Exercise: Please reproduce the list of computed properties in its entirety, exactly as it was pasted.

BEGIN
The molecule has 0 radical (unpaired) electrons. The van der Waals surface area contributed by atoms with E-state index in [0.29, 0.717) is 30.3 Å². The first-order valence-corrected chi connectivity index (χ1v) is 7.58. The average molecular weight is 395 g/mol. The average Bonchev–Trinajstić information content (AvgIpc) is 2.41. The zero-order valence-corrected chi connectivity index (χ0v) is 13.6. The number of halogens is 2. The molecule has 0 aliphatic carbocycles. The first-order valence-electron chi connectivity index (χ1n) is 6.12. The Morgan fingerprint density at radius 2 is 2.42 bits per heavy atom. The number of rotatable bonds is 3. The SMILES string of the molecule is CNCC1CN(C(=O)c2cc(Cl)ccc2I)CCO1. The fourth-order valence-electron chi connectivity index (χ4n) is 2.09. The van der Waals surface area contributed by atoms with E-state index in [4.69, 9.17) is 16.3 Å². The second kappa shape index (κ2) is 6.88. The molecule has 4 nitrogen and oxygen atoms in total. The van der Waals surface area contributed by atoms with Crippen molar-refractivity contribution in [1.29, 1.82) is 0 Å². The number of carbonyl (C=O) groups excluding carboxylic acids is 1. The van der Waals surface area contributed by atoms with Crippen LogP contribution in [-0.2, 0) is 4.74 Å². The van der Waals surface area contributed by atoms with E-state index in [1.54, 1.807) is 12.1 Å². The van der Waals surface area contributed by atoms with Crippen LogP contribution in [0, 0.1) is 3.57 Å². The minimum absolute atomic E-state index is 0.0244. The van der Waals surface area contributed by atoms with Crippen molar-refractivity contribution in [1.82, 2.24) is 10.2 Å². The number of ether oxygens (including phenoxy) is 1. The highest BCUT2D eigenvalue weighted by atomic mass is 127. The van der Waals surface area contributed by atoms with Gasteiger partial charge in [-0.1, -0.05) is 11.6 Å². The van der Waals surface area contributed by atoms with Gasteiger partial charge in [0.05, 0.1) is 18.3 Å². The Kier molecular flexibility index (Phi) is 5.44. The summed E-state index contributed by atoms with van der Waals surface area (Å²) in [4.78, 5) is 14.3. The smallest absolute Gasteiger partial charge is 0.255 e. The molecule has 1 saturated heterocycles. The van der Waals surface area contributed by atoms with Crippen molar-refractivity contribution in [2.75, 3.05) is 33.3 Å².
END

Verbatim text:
The molecule has 0 radical (unpaired) electrons. The van der Waals surface area contributed by atoms with E-state index in [0.29, 0.717) is 30.3 Å². The first-order valence-corrected chi connectivity index (χ1v) is 7.58. The average molecular weight is 395 g/mol. The average Bonchev–Trinajstić information content (AvgIpc) is 2.41. The zero-order valence-corrected chi connectivity index (χ0v) is 13.6. The number of halogens is 2. The molecule has 0 aliphatic carbocycles. The first-order valence-electron chi connectivity index (χ1n) is 6.12. The Morgan fingerprint density at radius 2 is 2.42 bits per heavy atom. The number of rotatable bonds is 3. The SMILES string of the molecule is CNCC1CN(C(=O)c2cc(Cl)ccc2I)CCO1. The fourth-order valence-electron chi connectivity index (χ4n) is 2.09. The van der Waals surface area contributed by atoms with E-state index in [4.69, 9.17) is 16.3 Å². The second kappa shape index (κ2) is 6.88. The molecule has 4 nitrogen and oxygen atoms in total. The van der Waals surface area contributed by atoms with Crippen molar-refractivity contribution in [1.29, 1.82) is 0 Å². The number of carbonyl (C=O) groups excluding carboxylic acids is 1. The van der Waals surface area contributed by atoms with Crippen LogP contribution in [-0.2, 0) is 4.74 Å². The van der Waals surface area contributed by atoms with E-state index in [1.54, 1.807) is 12.1 Å². The van der Waals surface area contributed by atoms with Crippen LogP contribution in [0, 0.1) is 3.57 Å². The minimum absolute atomic E-state index is 0.0244. The van der Waals surface area contributed by atoms with Crippen molar-refractivity contribution in [1.82, 2.24) is 10.2 Å². The number of ether oxygens (including phenoxy) is 1. The highest BCUT2D eigenvalue weighted by atomic mass is 127. The van der Waals surface area contributed by atoms with Gasteiger partial charge in [-0.1, -0.05) is 11.6 Å². The van der Waals surface area contributed by atoms with Gasteiger partial charge in [0.05, 0.1) is 18.3 Å². The Kier molecular flexibility index (Phi) is 5.44. The summed E-state index contributed by atoms with van der Waals surface area (Å²) in [4.78, 5) is 14.3. The smallest absolute Gasteiger partial charge is 0.255 e. The molecule has 1 saturated heterocycles. The van der Waals surface area contributed by atoms with Crippen molar-refractivity contribution in [2.75, 3.05) is 33.3 Å².